Working 'Til You Die Is a Lousy Financial Plan



Dan Kadlec

Jan 12, 2017


Wall Street and the financial press have been harping for decades on the retirement savings crisis. But it seems that for some young people the wrong message is getting through.

A large group of millennials have decided to punt on retirement altogether: One in eight plan to work until they die, according to Manpower Group. Some young workers simply feel they have no choice: According to Merrill Edge, one in five say they would need to win the lottery to retire and, partly because they have little faith in Social Security, 83% plan to work in at least some of their retirement years.

Working past a traditional retirement age in your mid-60s may indeed be a financial imperative. Just don’t assume that means you can go light on saving in a 401(k) or other accounts. That is a misguided and dangerous conclusion.

The reality is that many people are forced to leave the workforce before they would like. Three in 10 retirees quit work sooner than expected, Transamerica found. A quarter of those were forced to quit for health reasons and 11% quit to deal with family responsibilities. Two-thirds quit for employment-related reasons, including job elimination. Half of Americans wind up retiring between ages 61 and 65.

So even if you plan or want to work into your 80s, say, you may not be able. If that’s the case, you will look back to your 20s and 30s and wish you had been saving more diligently.

That’s not to say that millennials aren’t saving for retirement, even while many of them are saddled with college loans. The average millennial began saving at age 22, remarkably young, and is more likely than a Gen Xer or boomer to consider a company 401(k) plan his or her most valuable benefit.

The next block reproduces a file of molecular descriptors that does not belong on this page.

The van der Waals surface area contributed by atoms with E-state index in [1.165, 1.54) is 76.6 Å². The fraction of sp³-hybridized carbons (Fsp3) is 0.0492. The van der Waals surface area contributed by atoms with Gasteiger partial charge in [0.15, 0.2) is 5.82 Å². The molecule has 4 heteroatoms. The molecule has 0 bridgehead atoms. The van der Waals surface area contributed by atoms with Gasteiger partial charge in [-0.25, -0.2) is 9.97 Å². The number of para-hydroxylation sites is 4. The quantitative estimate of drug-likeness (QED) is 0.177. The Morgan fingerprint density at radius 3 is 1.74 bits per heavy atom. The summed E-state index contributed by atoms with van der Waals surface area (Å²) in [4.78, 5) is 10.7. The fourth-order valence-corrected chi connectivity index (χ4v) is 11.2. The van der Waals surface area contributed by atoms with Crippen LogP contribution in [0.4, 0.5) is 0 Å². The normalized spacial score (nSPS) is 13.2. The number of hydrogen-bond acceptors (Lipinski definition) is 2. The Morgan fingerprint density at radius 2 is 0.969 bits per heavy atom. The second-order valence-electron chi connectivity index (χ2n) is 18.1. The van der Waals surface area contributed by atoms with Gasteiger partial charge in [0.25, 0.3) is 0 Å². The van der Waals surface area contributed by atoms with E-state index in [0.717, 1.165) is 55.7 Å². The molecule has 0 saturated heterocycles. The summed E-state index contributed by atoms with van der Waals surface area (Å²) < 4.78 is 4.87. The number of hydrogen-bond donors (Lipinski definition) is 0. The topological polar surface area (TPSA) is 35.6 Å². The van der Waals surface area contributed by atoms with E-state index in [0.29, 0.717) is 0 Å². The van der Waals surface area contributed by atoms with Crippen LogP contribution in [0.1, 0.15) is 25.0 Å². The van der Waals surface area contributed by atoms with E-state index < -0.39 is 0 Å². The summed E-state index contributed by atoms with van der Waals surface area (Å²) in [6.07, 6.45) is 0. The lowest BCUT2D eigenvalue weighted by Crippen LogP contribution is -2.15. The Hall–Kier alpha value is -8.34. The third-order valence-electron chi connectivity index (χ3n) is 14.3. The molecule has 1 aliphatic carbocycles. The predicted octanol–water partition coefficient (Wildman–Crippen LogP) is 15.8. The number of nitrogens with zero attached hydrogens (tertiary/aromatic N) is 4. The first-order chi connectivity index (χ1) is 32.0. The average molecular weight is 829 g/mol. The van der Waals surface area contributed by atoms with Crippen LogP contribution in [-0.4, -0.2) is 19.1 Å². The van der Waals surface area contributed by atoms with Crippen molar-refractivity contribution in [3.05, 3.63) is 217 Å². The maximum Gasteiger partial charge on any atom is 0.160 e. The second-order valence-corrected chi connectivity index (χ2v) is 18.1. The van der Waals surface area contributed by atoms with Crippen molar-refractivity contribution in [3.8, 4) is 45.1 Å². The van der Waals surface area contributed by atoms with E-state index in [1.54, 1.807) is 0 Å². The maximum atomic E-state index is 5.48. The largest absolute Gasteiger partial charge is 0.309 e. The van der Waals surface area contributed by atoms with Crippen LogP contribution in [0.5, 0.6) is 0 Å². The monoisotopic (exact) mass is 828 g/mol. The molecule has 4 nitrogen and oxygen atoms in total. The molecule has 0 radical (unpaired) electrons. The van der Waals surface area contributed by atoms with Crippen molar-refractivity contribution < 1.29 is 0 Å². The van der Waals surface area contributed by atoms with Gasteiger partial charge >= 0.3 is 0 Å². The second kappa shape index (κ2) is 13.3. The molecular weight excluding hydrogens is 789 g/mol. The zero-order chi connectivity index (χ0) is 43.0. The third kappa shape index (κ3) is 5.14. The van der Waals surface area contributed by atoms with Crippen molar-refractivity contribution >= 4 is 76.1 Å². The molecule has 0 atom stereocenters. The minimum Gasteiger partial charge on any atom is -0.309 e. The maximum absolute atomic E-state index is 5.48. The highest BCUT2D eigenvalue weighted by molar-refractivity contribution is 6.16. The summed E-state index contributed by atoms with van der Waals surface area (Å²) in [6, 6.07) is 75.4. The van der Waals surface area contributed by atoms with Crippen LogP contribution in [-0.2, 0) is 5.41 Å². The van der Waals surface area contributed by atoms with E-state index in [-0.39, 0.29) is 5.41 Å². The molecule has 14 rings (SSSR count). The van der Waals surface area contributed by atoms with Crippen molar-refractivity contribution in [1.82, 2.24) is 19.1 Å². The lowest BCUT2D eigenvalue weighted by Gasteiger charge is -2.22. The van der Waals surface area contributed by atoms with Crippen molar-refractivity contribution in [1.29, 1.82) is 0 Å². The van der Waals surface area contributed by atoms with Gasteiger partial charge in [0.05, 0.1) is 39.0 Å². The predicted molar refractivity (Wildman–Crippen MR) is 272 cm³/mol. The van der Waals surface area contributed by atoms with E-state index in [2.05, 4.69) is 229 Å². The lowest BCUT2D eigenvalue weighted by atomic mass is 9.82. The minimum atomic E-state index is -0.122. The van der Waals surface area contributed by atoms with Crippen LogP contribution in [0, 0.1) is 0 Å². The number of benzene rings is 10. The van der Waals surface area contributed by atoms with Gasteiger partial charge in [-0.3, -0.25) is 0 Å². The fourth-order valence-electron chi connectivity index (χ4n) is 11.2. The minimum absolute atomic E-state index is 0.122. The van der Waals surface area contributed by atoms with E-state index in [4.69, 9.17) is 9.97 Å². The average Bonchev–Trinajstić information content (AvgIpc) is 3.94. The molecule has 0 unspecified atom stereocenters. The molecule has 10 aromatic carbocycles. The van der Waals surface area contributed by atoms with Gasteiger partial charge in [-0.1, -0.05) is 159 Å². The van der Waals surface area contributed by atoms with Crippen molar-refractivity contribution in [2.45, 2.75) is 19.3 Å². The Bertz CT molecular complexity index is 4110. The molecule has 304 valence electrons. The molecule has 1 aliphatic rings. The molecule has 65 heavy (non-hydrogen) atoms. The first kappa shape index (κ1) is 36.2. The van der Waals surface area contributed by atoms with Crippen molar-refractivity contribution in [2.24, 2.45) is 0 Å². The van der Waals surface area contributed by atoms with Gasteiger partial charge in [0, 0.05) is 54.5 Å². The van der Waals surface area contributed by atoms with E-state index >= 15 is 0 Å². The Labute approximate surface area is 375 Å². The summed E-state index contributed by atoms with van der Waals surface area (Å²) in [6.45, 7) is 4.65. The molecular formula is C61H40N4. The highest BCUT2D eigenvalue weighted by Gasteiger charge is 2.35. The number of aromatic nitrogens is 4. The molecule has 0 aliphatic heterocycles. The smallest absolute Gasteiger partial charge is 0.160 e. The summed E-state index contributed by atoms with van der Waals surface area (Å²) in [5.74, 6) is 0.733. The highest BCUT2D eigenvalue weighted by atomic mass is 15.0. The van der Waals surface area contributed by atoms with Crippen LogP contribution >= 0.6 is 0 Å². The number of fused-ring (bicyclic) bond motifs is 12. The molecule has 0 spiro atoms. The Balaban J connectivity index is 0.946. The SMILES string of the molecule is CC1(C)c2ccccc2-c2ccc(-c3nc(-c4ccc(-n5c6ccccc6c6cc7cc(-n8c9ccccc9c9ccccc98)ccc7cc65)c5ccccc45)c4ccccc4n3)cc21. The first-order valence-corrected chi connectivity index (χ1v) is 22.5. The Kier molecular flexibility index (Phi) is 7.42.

Yet even those who are saving are not saving nearly enough. The average young worker is saving just 6% of pay, according to a report from BlackRock. That same report concludes that they need to save 25% of pay in what is likely to be a slow economy for decades to come, if they want to retire at 65. Other reports reach only slightly more optimistic conclusions.

Part of the problem is that millennials generally distrust the financial community and take their cues from poor role models. Generally lacking financial know-how, a third of millennials rely most on financial advice from friends and family, according to Fisher Investments. In a Fisher survey, four of five millennials flunked a 401(k)-plan quiz.

Overwhelmed by the oppressive 25%-of-income saving target that BlackRock recommends? Then aim at least for 15%, which will give you a solid cushion and may prove enough to quit at 70 or 72.

Besides, even if you are fortunate enough to be able to work as long as you want, you may find that 40 years from now you will have changed your mind and wouldn’t mind calling it quits—or at least downshifting to a less demanding job.

You may even want to try starting your own company. You can’t know how you will feel four decades from now. By saving along the way you will build insurance against involuntary job loss and create flexibility to change your mind.

Life Insurance Before Age 40

Millennials have good reasons to obtain coverage now.

Provided by Jason Bramley

Do you plan to buy life insurance before you turn 40? Maybe you should. You may save money in the long run by doing so.

At first thought, the idea of purchasing a life insurance policy in your thirties may seem silly. After all, young adults are now marrying and starting families later in life than past generations did, and you and your peers are likely in excellent health with a good chance of living past 80.

In fact, LIMRA – a life insurance research and advocacy group – recently surveyed millennials and found that 30% thought saving for a vacation mattered more than buying life insurance coverage. The perception seems to be that insurance is something to purchase when you start a family or when you hit your forties or fifties.1

Getting a policy before you marry or start a family may be a great idea. The reasons for doing so might be compelling.

Your premiums will be lower. The older you become, the more expensive life insurance becomes. Data compiled last summer by Life Happens, a non-profit life insurance education effort, confirms this.